I didnt go to class today, I was feeling ill. In the above example, the comma (,) is too weak to connect the two independent clauses. This is called a comma splice, a type of run-on sentence. To correct this sentence, you would either replace the comma with a semi-colon or make the second clause dependent by adding the subordinating conjunction because -- I didnt go to class today because I was feeling ill.

Another Example
I need a break I need a long vacation. This is also a run-on sentence. In this example, there is nothing connecting the two independent clauses, no punctuation (not even a comma) or coordinating conjunction. This is called a fused sentence, another type of run-on sentence. You can fix this by placing a semi-colon between the clauses or forming two separate sentences by inserting a period instead.

The Sentence Fragment


A sentence fragment consists of one or all of the following: Dependent clause Phrase Word In other words, if the sentence does not contain at least one independent clause, it is a fragment.

Fragment Examples
Because I was quite happy. This is a fragment: It has only one dependent clause. The boy with the round face. This is also a fragment: It consists of only a phrase(s). Time. This sentence contains only a word, therefore making it a sentence fragment.

Identify the following as sentence fragments or run-ons:

Lets try another exercise

Walking in the park when I was a kid. I love work, I love school, I love people, I love life! I just didnt want to go to the party I knew better than to go on a school night. Okay! She went to the mall, and he went to the movies, we workaholics went to work.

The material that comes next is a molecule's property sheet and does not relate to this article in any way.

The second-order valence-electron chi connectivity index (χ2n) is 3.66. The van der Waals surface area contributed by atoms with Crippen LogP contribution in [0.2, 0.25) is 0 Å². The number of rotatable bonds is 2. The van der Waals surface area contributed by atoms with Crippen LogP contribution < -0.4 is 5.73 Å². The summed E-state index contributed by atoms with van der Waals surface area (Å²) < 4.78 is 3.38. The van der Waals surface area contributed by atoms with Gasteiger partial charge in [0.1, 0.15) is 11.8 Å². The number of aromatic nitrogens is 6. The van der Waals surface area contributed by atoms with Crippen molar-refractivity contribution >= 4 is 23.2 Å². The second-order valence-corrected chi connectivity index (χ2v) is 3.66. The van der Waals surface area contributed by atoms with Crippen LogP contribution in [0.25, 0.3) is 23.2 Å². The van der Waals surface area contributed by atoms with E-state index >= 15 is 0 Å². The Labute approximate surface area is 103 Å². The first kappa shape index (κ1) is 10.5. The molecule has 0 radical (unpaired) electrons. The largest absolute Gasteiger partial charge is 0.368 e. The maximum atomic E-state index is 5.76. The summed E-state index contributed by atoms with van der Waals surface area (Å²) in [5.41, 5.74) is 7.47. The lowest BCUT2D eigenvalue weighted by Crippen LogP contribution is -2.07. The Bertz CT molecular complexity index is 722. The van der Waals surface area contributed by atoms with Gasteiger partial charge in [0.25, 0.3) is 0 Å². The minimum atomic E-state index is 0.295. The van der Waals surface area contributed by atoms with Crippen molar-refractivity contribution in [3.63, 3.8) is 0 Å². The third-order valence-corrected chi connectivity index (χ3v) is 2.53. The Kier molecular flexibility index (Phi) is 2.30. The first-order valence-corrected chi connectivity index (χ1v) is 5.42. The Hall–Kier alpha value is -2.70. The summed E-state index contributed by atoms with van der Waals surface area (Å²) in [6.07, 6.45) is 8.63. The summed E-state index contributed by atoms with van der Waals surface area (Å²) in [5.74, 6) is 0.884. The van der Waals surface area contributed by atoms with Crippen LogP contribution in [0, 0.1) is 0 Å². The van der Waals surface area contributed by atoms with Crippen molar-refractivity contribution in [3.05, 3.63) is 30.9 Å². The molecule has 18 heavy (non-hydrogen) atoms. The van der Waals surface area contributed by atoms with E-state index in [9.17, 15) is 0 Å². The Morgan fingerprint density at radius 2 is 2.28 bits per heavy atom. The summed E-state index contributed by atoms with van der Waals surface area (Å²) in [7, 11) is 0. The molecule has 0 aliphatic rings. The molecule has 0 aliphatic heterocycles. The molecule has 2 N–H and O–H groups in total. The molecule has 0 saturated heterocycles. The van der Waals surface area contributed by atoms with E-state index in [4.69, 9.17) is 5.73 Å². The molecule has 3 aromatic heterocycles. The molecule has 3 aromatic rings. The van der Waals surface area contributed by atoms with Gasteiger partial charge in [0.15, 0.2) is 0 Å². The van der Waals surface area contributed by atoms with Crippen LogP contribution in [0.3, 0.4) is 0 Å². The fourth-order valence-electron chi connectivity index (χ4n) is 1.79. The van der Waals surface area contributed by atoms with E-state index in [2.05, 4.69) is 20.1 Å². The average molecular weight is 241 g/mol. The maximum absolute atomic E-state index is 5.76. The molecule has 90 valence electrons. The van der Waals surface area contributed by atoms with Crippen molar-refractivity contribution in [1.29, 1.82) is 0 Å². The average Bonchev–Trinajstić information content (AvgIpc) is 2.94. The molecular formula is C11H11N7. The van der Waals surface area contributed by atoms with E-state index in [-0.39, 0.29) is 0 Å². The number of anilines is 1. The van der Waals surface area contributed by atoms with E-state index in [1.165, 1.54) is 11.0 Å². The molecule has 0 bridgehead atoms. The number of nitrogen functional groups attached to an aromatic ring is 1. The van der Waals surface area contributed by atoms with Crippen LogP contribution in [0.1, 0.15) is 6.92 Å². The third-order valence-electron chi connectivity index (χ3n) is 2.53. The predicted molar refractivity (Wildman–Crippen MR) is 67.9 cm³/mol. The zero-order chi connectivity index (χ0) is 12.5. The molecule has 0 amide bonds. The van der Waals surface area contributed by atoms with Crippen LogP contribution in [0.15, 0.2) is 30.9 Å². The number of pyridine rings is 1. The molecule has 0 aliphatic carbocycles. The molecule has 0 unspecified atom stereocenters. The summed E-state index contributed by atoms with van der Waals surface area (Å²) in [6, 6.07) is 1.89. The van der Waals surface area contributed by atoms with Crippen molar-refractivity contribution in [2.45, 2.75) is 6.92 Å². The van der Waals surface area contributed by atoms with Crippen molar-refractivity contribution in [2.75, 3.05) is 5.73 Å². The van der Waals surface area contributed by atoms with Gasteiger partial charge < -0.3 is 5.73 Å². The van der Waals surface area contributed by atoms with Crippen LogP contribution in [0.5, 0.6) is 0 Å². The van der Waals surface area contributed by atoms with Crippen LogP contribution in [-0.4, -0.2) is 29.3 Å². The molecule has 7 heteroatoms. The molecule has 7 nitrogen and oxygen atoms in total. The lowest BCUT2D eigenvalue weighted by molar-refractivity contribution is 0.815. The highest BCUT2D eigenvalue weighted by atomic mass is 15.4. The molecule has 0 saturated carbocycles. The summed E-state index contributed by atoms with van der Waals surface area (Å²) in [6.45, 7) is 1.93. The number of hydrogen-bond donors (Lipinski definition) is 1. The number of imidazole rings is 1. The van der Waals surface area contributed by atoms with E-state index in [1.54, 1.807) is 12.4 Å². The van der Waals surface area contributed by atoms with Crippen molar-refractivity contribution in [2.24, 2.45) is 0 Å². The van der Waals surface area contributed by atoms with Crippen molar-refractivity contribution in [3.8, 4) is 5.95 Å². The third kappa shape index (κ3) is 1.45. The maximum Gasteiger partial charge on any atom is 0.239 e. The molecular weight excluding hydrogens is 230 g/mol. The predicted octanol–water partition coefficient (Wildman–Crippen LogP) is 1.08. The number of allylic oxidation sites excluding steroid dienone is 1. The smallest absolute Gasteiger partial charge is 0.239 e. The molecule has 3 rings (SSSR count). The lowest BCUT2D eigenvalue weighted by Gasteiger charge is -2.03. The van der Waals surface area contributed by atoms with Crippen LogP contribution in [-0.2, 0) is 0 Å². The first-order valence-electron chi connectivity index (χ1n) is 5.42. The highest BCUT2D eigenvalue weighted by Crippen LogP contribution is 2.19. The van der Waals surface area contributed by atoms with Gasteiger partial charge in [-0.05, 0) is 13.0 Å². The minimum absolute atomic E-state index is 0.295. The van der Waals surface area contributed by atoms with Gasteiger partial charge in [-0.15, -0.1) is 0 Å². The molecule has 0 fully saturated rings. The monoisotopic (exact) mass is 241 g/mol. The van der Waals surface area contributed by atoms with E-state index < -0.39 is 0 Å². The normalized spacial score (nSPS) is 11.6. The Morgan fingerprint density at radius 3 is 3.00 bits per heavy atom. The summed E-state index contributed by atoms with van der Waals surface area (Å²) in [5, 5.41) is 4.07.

Answers
Walking in the park when I was a kid. Sentence Fragment: It consists of a participle phrase and a dependent clause. There is no independent clause. I love work, I love school, I love people, I love life! Run-on sentence: It contains three independent clauses that are connected only by commas, which are too weak to join independent clauses to one another.

I just didnt want to go to the party I knew better than to go on a school night. Run-on sentence: Two independent clauses connected by nothing. Okay! Sentence fragment: It only contains one word and has no independent clause. She went to the mall, and he went to the movies, we workaholics went to work. Run-on sentence: While the first two independent clauses are properly connected, the last one is dangling at the end. The and should connect the last two independent

Well done!
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Examples borrowed from: Troyka, Lynn Quitman. Simon & Schuster Handbook for Writers. New Jersey: Prentice Hall, 1999.